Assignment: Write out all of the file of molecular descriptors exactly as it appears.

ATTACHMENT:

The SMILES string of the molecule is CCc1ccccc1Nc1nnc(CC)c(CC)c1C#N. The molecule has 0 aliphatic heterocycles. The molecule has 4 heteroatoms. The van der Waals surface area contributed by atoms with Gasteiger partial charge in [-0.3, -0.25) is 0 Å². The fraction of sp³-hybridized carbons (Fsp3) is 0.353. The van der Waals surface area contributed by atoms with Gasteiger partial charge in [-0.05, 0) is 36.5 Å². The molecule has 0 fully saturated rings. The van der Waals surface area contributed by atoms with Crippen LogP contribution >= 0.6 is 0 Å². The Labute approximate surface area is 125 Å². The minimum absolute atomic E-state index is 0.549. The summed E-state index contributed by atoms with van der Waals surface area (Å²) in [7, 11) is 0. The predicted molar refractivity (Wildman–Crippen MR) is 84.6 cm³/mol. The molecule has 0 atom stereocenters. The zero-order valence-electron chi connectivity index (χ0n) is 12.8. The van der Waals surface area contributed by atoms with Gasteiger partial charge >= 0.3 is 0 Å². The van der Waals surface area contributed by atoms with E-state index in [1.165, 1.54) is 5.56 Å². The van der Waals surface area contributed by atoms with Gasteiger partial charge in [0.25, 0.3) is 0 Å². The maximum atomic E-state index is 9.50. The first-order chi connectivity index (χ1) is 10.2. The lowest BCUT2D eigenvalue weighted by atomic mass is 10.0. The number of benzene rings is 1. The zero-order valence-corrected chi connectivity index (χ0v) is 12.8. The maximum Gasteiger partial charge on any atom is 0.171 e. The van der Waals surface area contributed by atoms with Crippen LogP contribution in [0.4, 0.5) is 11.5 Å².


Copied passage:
The SMILES string of the molecule is CCc1ccccc1Nc1nnc(CC)c(CC)c1C#N. The molecule has 0 aliphatic heterocycles. The molecule has 4 heteroatoms. The van der Waals surface area contributed by atoms with Gasteiger partial charge in [-0.3, -0.25) is 0 Å². The fraction of sp³-hybridized carbons (Fsp3) is 0.353. The van der Waals surface area contributed by atoms with Gasteiger partial charge in [-0.05, 0) is 36.5 Å². The molecule has 0 fully saturated rings. The van der Waals surface area contributed by atoms with Crippen LogP contribution >= 0.6 is 0 Å². The Labute approximate surface area is 125 Å². The minimum absolute atomic E-state index is 0.549. The summed E-state index contributed by atoms with van der Waals surface area (Å²) in [7, 11) is 0. The predicted molar refractivity (Wildman–Crippen MR) is 84.6 cm³/mol. The molecule has 0 atom stereocenters. The zero-order valence-electron chi connectivity index (χ0n) is 12.8. The van der Waals surface area contributed by atoms with Gasteiger partial charge >= 0.3 is 0 Å². The van der Waals surface area contributed by atoms with E-state index in [1.165, 1.54) is 5.56 Å². The van der Waals surface area contributed by atoms with Gasteiger partial charge in [0.25, 0.3) is 0 Å². The maximum atomic E-state index is 9.50. The first-order chi connectivity index (χ1) is 10.2. The lowest BCUT2D eigenvalue weighted by atomic mass is 10.0. The number of benzene rings is 1. The zero-order valence-corrected chi connectivity index (χ0v) is 12.8. The maximum Gasteiger partial charge on any atom is 0.171 e. The van der Waals surface area contributed by atoms with Crippen LogP contribution in [0.4, 0.5) is 11.5 Å².